To 2017-2018
Splinters In Time

By Kayley Ulmer

  1. Untitled
    By Sophia Vaughan
The future is stalking me. My love affair with the past sparked a new jealousy in it. The future’s shapes and features never quite fit together into a single figure, yet I still know it is headed full force for me. The looming presence of what's to come haunts the far crevices of my thoughts. Its hot breath recites my fears back to me, like a broken record of sorrow. The uncertainty of it all leaves me with an unsettling image of myself, years down the proverbial road, alone and wondering what went wrong. My potential future self lacks ambition, and she's missing the sole passion that once drove her to survive. She lives a life deprived of purpose, in a loveless home with a man who feels like a stranger and children who won't bother to appreciate her. The future is clever. It taunts me just enough to provoke fear, but leaves enough distance to maintain its air of mystery.

The past is slowly dying beneath me. It comes as days long past, my first love, the happy, sticky sweat of summer nights long gone. I love the past; it feels as comforting as warm sweaters on chilly autumn evenings and popsicles on sticky summer days. The past is my safety blanket; it keeps me from branching out and expanding. It knows this, too. The more times we make rendezvouses, the muddier the past becomes; it's becoming misshapen. Perhaps that's its task, to create a fading nostalgia that trumps all else.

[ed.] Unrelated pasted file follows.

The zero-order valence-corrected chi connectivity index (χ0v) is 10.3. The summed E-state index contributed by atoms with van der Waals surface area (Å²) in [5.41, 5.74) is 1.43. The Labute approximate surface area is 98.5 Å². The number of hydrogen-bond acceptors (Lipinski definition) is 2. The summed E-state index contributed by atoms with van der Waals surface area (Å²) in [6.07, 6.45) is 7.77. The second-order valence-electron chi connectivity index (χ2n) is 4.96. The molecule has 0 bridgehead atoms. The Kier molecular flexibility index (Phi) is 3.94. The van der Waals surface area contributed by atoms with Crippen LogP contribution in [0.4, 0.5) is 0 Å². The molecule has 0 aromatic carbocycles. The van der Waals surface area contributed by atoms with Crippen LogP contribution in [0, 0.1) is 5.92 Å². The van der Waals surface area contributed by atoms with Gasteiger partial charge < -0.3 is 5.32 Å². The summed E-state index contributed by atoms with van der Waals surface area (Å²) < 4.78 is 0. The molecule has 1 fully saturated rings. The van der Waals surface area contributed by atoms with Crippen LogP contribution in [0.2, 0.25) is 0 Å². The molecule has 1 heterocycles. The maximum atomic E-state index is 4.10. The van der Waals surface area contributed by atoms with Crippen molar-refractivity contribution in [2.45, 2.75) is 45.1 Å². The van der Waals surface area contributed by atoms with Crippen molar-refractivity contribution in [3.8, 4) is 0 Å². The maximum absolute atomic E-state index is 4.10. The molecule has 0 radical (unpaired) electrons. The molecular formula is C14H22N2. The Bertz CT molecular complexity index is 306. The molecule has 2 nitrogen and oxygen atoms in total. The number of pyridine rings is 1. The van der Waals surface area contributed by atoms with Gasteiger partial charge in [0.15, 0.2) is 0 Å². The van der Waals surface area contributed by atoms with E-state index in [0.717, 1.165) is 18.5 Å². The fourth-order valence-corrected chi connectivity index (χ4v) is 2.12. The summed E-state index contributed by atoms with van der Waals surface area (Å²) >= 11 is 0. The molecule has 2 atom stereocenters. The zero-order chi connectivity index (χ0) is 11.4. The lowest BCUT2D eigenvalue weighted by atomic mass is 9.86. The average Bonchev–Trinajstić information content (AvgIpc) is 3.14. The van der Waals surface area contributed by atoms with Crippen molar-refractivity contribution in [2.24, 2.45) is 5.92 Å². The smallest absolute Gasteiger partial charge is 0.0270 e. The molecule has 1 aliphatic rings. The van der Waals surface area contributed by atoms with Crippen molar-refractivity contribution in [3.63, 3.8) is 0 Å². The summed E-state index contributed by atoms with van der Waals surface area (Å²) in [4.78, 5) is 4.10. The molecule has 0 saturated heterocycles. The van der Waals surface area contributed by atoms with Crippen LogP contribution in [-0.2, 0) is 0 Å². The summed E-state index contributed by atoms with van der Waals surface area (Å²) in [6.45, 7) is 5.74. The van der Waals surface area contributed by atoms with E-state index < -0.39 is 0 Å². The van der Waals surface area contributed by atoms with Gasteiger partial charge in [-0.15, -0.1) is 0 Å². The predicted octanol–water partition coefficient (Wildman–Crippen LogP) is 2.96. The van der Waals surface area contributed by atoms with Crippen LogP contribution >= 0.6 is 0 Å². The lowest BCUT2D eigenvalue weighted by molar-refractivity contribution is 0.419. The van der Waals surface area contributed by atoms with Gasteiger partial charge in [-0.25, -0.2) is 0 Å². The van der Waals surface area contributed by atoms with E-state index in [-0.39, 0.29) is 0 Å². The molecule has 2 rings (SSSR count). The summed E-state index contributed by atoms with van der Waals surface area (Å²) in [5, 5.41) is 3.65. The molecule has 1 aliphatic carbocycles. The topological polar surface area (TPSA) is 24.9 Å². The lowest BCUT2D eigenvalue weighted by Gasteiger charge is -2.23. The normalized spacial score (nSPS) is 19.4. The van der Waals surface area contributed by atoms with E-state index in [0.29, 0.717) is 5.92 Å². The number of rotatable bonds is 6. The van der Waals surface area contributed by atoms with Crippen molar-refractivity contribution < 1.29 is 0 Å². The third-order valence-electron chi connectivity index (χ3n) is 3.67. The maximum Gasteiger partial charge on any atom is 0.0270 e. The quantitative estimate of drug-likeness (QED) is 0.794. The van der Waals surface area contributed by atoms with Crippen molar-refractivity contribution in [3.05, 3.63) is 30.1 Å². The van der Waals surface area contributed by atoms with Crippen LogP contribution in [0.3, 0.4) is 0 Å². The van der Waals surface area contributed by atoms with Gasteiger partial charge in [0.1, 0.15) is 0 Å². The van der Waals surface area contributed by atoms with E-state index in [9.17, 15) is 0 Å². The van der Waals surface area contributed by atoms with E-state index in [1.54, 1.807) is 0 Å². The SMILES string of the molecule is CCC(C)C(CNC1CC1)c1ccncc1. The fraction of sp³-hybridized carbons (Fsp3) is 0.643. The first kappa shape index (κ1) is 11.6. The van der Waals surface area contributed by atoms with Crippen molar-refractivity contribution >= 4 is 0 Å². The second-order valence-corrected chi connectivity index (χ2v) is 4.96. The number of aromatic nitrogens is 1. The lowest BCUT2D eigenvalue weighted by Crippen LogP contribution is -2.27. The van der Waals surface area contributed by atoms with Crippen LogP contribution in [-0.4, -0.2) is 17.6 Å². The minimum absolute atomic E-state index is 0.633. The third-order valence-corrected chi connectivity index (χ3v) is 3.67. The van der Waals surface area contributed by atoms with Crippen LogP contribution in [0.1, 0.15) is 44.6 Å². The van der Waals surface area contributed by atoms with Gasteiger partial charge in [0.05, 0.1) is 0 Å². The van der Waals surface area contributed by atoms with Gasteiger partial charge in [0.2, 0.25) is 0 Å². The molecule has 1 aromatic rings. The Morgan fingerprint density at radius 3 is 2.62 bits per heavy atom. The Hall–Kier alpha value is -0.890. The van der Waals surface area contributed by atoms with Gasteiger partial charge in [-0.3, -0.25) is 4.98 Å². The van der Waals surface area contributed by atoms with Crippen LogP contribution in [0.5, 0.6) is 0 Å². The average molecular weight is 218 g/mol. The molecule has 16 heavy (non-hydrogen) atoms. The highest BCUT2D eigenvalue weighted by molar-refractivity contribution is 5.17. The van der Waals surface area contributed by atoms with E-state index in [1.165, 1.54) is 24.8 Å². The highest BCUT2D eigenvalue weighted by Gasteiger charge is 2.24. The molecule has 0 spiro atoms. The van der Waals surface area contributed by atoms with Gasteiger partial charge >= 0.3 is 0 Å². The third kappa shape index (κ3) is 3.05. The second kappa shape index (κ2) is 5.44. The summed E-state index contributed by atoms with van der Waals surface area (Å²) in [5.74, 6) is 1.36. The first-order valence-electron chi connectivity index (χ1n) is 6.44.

The present escapes me. It's too quiet as it slips past me. Between my anxiety towards the future and my romance with the past, the present proves far too easy to ignore. It's not eager enough to snatch my attention for itself; perhaps it isn't trying. I’m not sure the present is as exciting as the days and memories I can no longer touch, anyways. I have no way of knowing. The present is a cunning little vice.

Time makes me chase it. Like some sort of a cat and mouse game, time distracts me with its multiple forms. It leaves me disoriented and grasping for all three at once. Somehow, time cheats me over and over again. It's laughing at me, now. I’m more of afraid of the prospect of losing time’s structure than I ever was of future’s anonymousness. Time sees my weakness before I can acknowledge the fault. Through it all, time always wins. The concept we created to make our lives orderly houses the very same idea that plucks away our sanity.